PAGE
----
Get our latest essays, archival selections, reading lists, and exclusive content delivered straight to your inbox.
I first came across Alice Notley’s “The Anthology” by accident. I was searching the Poetry Foundation’s website for another poem and I saw a link to “The Anthology” in a sidebar. I opened the link in another tab without actually reading the poem, because I wanted to save it for when I had a few quiet moments to sit with it. And then I kept that tab open for, oh, I’d say about two weeks.
It is not that I wasn’t eager to read the poem—I was! But I didn’t want to rush into it. And then one thing followed another, and by the time I did have time to read the poem I had begun to feel bad for having not read it for so long, and I put it off again. And so it was that I didn’t read “The Anthology” until I was preparing a small packet of poems to send to the students in my Introduction to Writing Poetry class. I had allowed reading the poem to become kind of a chore, and so, ironically, wasn’t really in the right frame of mind to read the poem when I finally did. Still, I saw something I liked. I thought it would be, at the very least, easy to talk about, not that I felt I understood it (which hasn’t ever stopped me from talking about things before). So I added it to the packet.
When it came time to talk about the poem with my class, I still didn’t really understand it, but I had noticed a few things. I had become a little fixated upon the ending:
I see the alley house at night dark I’m tryingto be pure again, but I want all the tones.When you’re dead you can have them . . . thickmarine dark from the fencelike oleanders and a mooncalling to white boards. Enter. Lie down inyour own bed, in the room where Momma found a scorpion.
Mostly it was the scorpion that hooked me—probably because I’m scared of arachnids. My students and I talked about the tones a bit, but a lot of them seemed to get hung up on the scorpion, too. And as we talked back and forth, slowly it emerged that the poem seemed to us to be about life in an amateur surveillance state—which is what the United States has become. All of us in the United States—or at least, it seems like all of us, but I imagine there have to be a dozen or so, maybe a hundred, maybe a few hundred, people scattered about the country who have escaped this—are subject to being filmed at any moment. We eagerly police each other—not just in the moment, but for posterity. For the most part, I think, this is a good thing. Sometimes, it seems to me that my black life matters only because cell phones matter. But I also think we fear each other a little, or at the very least dread each other, in a way we didn’t twenty years ago. Which, you know, fine! Twenty years ago was gross! But still . . .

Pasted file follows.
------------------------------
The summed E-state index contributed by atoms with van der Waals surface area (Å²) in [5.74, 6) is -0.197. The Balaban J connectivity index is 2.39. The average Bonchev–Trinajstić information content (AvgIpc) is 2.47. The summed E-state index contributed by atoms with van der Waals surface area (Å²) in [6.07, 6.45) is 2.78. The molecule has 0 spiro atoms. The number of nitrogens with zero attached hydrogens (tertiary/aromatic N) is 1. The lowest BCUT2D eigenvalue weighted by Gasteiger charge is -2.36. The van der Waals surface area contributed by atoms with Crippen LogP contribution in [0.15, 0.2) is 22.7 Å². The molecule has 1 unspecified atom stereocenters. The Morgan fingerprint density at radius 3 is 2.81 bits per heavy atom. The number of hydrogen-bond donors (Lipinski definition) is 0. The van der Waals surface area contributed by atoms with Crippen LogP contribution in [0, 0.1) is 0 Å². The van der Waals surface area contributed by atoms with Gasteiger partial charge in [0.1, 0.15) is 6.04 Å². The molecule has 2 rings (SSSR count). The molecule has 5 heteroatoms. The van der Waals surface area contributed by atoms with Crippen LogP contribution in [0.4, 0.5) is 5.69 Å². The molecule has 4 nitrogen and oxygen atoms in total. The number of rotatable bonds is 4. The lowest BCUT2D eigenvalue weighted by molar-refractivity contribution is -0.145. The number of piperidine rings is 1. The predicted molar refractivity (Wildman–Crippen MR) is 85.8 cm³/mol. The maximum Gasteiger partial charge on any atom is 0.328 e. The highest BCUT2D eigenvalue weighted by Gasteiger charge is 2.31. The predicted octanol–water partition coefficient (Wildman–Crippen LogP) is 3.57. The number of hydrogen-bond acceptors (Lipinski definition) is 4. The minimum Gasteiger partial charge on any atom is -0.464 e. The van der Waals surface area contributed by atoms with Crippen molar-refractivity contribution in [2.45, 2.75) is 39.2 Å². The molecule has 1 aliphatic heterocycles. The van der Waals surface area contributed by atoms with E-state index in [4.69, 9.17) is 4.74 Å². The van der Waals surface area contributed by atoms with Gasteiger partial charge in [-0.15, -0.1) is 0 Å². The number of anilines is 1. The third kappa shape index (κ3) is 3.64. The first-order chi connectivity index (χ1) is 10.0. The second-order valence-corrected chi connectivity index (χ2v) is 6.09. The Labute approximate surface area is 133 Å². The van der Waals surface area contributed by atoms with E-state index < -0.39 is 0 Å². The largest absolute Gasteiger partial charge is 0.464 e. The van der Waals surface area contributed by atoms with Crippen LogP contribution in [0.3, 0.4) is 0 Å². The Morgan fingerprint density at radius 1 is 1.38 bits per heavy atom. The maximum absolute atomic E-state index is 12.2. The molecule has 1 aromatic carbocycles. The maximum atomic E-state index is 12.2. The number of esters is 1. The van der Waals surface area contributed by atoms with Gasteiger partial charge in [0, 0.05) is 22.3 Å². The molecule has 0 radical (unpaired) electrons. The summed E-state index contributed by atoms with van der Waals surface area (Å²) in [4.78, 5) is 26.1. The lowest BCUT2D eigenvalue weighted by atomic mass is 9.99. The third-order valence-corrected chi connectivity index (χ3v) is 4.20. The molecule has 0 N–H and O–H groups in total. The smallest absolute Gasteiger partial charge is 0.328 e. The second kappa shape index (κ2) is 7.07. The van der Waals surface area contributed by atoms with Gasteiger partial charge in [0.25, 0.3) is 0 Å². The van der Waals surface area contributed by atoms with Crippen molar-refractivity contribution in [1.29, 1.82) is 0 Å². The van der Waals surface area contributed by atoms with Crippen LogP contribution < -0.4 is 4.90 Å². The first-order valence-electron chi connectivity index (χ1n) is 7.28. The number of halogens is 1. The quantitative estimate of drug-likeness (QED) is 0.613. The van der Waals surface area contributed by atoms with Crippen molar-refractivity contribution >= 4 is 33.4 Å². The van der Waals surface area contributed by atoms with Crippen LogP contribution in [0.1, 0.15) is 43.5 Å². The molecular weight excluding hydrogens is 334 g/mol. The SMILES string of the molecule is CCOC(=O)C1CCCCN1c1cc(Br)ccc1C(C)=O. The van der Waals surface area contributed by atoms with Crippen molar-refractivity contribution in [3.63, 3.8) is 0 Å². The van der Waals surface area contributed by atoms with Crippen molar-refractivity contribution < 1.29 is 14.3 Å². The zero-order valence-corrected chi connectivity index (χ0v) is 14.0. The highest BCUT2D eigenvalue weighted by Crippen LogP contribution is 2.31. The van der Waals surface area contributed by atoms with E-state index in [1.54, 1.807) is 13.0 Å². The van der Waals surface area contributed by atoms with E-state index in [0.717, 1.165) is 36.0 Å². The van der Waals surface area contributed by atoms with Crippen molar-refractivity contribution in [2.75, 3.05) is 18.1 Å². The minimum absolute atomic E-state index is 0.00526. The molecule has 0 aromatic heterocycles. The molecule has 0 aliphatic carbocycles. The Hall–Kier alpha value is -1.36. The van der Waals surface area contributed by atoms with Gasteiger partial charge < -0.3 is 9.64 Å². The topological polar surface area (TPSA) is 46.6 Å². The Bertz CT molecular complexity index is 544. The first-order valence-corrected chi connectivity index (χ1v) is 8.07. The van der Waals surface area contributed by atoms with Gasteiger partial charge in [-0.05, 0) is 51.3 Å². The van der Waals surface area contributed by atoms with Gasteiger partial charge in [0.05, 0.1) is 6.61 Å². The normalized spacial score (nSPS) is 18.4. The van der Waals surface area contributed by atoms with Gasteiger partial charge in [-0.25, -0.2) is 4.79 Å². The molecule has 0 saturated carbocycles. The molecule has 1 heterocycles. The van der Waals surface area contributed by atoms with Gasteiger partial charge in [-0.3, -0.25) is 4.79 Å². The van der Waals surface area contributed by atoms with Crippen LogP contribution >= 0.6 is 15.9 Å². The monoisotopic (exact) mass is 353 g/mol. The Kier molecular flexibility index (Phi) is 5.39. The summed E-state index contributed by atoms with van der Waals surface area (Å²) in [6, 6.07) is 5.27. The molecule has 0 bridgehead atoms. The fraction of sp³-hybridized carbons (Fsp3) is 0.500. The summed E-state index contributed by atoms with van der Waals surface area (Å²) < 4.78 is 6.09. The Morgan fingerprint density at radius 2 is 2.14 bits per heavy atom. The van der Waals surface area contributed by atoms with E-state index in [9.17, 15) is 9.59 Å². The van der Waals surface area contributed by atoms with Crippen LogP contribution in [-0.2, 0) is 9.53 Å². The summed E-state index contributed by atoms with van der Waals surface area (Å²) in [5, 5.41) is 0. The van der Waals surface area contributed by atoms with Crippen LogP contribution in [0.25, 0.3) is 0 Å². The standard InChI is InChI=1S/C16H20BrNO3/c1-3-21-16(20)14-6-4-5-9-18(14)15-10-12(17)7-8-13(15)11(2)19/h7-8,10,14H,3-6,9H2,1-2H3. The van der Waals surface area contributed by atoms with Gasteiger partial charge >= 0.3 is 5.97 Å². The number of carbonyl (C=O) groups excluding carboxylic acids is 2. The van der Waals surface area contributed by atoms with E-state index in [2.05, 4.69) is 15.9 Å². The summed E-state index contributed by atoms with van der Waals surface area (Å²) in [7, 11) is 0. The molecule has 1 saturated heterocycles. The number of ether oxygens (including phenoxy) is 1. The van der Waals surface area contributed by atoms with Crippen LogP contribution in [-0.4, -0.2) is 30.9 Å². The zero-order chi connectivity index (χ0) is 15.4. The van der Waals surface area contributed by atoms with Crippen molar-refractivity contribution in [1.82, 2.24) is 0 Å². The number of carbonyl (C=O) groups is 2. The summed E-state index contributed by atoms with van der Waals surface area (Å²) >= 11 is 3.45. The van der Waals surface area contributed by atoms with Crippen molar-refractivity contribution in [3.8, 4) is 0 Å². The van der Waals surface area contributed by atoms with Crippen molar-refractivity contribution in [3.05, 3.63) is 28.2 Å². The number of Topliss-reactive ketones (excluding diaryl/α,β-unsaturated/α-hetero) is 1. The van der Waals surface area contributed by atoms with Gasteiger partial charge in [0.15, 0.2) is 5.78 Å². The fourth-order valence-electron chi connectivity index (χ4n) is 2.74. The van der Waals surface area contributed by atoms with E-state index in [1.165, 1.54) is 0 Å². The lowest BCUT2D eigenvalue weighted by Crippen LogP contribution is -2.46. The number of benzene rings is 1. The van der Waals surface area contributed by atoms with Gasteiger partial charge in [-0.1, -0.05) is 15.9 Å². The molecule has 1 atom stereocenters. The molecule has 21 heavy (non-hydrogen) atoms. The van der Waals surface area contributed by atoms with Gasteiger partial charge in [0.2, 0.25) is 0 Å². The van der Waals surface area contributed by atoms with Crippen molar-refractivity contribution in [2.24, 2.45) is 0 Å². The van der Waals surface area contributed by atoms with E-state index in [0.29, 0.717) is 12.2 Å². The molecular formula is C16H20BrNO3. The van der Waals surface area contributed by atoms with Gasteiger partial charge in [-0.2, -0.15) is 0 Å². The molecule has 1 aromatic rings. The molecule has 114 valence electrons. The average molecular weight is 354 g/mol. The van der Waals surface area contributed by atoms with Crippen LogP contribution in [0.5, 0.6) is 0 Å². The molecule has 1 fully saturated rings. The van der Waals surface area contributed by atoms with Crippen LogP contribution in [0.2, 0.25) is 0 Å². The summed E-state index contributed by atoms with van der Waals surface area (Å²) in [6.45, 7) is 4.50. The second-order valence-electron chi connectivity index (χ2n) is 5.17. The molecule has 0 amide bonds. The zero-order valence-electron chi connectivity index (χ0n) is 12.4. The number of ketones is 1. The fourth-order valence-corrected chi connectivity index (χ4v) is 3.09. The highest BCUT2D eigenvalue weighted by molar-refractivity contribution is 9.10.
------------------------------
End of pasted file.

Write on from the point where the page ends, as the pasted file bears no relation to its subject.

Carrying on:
Anyway, that’s what my students and I talked about when we talked about the scorpion (that had been) in the room at the end of the poem. If Momma already found the scorpion, then the scorpion must be gone. And yet, trying to go to sleep in the room in the aftermath of the discovery, I, at least, wouldn’t be able to help feeling the scorpion may be crawling upon me in my sleep. The scorpion is the invisible presence, the important possibility, in the room. It is the thing I don’t see, watching me, that determines, to an extent, my actions, even though I don’t see it.
As my students and I talked about the ending of the poem, everything that had come before it began to make a new kind of sense, and a poem that had initially struck us all as somewhat opaque—albeit compelling, although I don’t think we could have articulated why we felt compelled by the poem—began to seem not only clear, but urgently so. And necessary. We began to feel the scorpions in our pockets.
Shane McCrae is the author of Mule, Blood, and Forgiveness Forgiveness (forthcoming from Factory Hollow Press), and his poems have appeared in The Best American Poetry, The American Poetry Review, Fence, Pleiades, LIT and elsewhere. He has received a Whiting Writer’s Award and a fellowship from the NEA, and teaches at Oberlin College and in the brief-residency MFA program at Spalding University.
Vital reading on politics, literature, and more in your inbox. Sign up for our Weekly Newsletter, Monthly Roundup, and event notifications.
How would I know / when I’m empty and quiet like breath?
Historian Gerald Horne has developed a grand theory of U.S. history as a series of devastating backlashes to progress—right down to the present day.
Reflecting on three monumental works of modernism—James Joyce’s Ulysses, T. S. Eliot’s The Waste Land, and Ludwig Wittgenstein’s Tractatus Logico-Philosophicus—a hundred years on.